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Tiny Frog Crowned World’s Smallest Vertebrate Species

Tiny Frog Crowned World’s Smallest Vertebrate Species

A diminutive species of frog, small enough to make a dime look like a hot tub, recently claimed the title of world’s smallest vertebrate.

A study published in PLos ONE claims that a species of frog known as Paedophryne amauensis is the world’s smallest animal with a spine. Only about 7.7 mm long at adulthood, Louisiana State University herpetologist and environmental biologist Christopher Austin had to use an incredibly powerful zoom lens just to photograph and describe the tiny frogs. Getting Paedophryne amauensis to sit still for the photos was even more difficult, as they can leap 30 times their own length.

Tiny Frog

The claim has been challenged by University of Washington ichthyologist Theodore Pietsch, who measured the mail anglerfish that claimed the title of world’s smallest vertebrate in 2006. The male anglerfish, which lives as a parasite on the body of the much larger female, can be as small as 5.7 mm. But Austin claims that the frog wins when average species size is compared.

Austin says that study, besides being generally cool,  helps to identify ecological similarities among the most diminutive frog species. Their unique size suggests that the independent origins of minute frogs are not merely evolutionary outliers, but represent a previously undocumented ecological guild found in moist leaf litter of tropical wet-forests.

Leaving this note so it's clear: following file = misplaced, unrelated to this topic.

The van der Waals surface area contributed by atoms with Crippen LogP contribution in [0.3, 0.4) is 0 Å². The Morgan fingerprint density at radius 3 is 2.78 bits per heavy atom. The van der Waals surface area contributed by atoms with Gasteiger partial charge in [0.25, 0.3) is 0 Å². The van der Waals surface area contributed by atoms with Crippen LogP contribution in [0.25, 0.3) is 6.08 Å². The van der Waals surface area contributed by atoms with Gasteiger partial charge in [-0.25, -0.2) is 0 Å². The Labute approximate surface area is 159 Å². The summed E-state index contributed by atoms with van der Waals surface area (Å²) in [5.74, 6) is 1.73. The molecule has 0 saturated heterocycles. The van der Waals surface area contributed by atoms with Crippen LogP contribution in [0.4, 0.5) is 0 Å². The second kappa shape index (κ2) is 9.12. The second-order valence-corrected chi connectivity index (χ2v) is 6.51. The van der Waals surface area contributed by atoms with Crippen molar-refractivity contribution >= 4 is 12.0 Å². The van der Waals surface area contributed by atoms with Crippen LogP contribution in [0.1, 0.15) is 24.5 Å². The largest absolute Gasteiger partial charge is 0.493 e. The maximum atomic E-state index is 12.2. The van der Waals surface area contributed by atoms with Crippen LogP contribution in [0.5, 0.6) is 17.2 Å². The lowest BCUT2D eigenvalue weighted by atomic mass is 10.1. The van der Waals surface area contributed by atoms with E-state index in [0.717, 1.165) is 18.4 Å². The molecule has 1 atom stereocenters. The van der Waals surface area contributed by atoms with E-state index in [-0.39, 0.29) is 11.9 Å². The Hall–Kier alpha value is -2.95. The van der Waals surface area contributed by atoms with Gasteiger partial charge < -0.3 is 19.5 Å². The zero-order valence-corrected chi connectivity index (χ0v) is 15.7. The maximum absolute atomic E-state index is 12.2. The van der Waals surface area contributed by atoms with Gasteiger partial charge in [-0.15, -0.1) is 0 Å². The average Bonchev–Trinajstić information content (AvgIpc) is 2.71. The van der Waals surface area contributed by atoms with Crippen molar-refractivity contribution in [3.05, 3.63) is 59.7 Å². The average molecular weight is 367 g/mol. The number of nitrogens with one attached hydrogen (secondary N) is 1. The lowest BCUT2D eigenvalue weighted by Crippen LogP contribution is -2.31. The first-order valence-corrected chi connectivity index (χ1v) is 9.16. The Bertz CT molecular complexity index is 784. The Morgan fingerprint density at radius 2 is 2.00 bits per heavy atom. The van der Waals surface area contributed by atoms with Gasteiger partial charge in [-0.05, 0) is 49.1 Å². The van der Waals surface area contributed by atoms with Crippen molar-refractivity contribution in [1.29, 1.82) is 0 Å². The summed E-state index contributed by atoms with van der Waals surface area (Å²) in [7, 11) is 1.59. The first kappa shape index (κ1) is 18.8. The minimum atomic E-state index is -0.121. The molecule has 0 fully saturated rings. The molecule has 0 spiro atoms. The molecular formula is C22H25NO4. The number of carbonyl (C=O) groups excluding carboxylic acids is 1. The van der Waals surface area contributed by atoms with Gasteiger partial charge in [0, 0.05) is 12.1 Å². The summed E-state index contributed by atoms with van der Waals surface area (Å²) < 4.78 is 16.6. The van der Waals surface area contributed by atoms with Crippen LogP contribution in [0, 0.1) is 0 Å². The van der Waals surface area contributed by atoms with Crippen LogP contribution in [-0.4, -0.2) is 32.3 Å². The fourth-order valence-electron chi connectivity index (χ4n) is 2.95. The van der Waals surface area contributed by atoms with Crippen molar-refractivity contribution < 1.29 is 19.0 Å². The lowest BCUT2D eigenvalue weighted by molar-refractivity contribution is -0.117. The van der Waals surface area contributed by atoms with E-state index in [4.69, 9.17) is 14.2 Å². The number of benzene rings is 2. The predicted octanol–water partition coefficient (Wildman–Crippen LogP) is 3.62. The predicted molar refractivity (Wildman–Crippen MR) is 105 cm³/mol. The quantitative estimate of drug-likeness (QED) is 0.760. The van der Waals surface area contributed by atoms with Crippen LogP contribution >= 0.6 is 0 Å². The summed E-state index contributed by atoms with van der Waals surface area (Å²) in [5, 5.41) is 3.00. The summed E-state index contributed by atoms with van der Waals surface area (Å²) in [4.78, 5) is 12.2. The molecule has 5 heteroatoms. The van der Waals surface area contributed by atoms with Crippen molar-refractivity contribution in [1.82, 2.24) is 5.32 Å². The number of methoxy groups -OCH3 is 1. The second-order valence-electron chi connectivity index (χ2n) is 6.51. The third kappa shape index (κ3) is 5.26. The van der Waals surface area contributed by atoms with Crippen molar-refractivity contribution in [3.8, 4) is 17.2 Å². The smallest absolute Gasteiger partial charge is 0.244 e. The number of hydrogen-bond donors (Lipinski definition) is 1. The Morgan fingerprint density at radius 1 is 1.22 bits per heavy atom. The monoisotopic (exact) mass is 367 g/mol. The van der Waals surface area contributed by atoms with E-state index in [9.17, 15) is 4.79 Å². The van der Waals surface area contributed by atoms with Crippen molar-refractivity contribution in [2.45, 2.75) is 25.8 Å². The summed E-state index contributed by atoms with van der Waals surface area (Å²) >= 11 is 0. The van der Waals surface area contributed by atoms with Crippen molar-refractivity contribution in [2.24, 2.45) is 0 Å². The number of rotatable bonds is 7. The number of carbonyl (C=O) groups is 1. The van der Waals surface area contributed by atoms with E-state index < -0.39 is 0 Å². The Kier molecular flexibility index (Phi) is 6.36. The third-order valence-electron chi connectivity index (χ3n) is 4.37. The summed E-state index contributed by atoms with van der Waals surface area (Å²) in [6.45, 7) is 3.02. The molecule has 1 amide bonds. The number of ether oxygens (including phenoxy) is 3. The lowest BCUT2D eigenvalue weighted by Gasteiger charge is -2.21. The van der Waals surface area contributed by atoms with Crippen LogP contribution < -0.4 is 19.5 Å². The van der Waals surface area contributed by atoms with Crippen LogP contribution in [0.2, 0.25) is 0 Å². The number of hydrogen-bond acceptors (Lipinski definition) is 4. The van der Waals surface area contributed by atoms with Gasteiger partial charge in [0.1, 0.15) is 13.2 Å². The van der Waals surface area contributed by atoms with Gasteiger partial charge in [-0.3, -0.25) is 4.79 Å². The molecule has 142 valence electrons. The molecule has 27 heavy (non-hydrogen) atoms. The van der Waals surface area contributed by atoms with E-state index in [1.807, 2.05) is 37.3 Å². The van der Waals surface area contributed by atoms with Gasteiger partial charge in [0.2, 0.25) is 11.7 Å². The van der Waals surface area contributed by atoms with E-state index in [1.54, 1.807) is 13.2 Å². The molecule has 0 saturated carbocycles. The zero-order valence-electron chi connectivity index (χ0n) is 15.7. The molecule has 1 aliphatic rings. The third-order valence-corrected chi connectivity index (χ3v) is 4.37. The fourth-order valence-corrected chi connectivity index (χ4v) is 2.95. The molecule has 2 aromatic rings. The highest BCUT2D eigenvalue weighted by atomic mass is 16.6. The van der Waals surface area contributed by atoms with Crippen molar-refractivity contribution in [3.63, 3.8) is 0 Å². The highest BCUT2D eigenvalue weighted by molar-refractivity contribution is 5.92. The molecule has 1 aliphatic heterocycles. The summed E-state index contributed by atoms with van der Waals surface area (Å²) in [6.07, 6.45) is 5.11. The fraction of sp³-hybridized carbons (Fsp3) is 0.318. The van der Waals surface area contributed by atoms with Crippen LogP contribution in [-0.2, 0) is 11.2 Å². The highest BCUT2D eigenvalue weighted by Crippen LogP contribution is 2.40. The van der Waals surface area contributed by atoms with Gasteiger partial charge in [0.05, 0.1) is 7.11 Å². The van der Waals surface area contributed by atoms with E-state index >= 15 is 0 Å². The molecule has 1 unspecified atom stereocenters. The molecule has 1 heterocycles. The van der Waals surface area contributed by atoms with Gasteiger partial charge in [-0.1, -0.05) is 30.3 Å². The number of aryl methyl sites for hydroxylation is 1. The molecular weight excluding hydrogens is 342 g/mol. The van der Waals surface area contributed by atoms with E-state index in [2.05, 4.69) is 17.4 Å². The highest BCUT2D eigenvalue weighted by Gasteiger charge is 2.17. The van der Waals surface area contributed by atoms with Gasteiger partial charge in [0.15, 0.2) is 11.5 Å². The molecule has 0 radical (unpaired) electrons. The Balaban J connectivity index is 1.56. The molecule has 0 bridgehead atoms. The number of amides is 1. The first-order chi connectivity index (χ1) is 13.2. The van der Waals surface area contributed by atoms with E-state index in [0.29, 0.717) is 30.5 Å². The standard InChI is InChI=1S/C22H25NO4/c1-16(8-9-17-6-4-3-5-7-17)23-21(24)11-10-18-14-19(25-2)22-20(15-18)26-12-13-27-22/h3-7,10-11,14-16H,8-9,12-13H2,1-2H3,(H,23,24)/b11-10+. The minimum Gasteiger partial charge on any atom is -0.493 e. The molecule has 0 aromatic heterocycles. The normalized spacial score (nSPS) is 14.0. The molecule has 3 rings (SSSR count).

Related Reading:

Tiny Frog Discovered Living Inside Carnivorous Plants

3 Things You Can Do To Help Save The Frogs

Breeding Experts Puzzled By Death Of Rare Frogs

Top Image: AP Photo/Louisiana State University, Christopher Austin
Middle Image: Louisiana State University, Christopher Austin

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8:48PM PST on Jan 16, 2012


10:40AM PST on Jan 15, 2012

very cute

4:29PM PST on Jan 13, 2012

Thank you.

1:43PM PST on Jan 13, 2012

How cool... I think with such small size differences wouldn't you call it a tie because of the individual variation within species?

1:26PM PST on Jan 13, 2012


12:52PM PST on Jan 13, 2012

I call it Eric, and you don't need a license for it ;)

12:25PM PST on Jan 13, 2012

Scientist arguing over whose is bigger. Go figure. Did you know:
The new, estimated total number of species on Earth -- the most precise calculation ever offered -- with 6.5 million species found on land and 2.2 million (about 25 percent of the total) dwelling in the ocean depths.
Furthermore, PLoS Biology says a staggering 86% of all species on land and 91% of those in the seas have yet to be discovered, described and catalogued.

12:13PM PST on Jan 13, 2012

Very cool! Who would have ever thought...smaller than a dime!

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